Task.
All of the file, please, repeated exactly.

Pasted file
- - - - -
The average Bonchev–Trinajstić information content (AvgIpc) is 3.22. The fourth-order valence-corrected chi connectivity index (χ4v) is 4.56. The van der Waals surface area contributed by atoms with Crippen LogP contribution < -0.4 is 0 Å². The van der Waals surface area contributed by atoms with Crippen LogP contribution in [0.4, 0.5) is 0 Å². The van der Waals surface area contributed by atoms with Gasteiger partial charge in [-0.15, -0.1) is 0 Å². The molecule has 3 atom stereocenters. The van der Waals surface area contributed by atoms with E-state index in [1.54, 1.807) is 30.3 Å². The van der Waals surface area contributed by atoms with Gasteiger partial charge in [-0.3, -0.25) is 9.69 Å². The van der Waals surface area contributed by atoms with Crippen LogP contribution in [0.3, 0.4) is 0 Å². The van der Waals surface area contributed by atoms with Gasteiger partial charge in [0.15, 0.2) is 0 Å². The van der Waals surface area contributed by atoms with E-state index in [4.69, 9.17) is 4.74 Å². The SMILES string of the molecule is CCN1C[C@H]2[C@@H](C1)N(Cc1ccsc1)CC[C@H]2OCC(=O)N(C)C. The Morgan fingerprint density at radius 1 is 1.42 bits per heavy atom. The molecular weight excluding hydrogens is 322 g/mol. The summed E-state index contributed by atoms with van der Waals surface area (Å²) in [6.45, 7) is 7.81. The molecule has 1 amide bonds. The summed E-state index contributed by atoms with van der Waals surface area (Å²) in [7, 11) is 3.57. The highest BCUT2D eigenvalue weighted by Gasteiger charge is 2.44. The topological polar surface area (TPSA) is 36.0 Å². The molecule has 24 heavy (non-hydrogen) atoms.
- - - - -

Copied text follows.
The average Bonchev–Trinajstić information content (AvgIpc) is 3.22. The fourth-order valence-corrected chi connectivity index (χ4v) is 4.56. The van der Waals surface area contributed by atoms with Crippen LogP contribution < -0.4 is 0 Å². The van der Waals surface area contributed by atoms with Crippen LogP contribution in [0.4, 0.5) is 0 Å². The van der Waals surface area contributed by atoms with Gasteiger partial charge in [-0.15, -0.1) is 0 Å². The molecule has 3 atom stereocenters. The van der Waals surface area contributed by atoms with E-state index in [1.54, 1.807) is 30.3 Å². The van der Waals surface area contributed by atoms with Gasteiger partial charge in [-0.3, -0.25) is 9.69 Å². The van der Waals surface area contributed by atoms with Crippen LogP contribution in [0.3, 0.4) is 0 Å². The van der Waals surface area contributed by atoms with Gasteiger partial charge in [0.15, 0.2) is 0 Å². The van der Waals surface area contributed by atoms with E-state index in [4.69, 9.17) is 4.74 Å². The SMILES string of the molecule is CCN1C[C@H]2[C@@H](C1)N(Cc1ccsc1)CC[C@H]2OCC(=O)N(C)C. The Morgan fingerprint density at radius 1 is 1.42 bits per heavy atom. The molecular weight excluding hydrogens is 322 g/mol. The summed E-state index contributed by atoms with van der Waals surface area (Å²) in [6.45, 7) is 7.81. The molecule has 1 amide bonds. The summed E-state index contributed by atoms with van der Waals surface area (Å²) in [7, 11) is 3.57. The highest BCUT2D eigenvalue weighted by Gasteiger charge is 2.44. The topological polar surface area (TPSA) is 36.0 Å². The molecule has 24 heavy (non-hydrogen) atoms.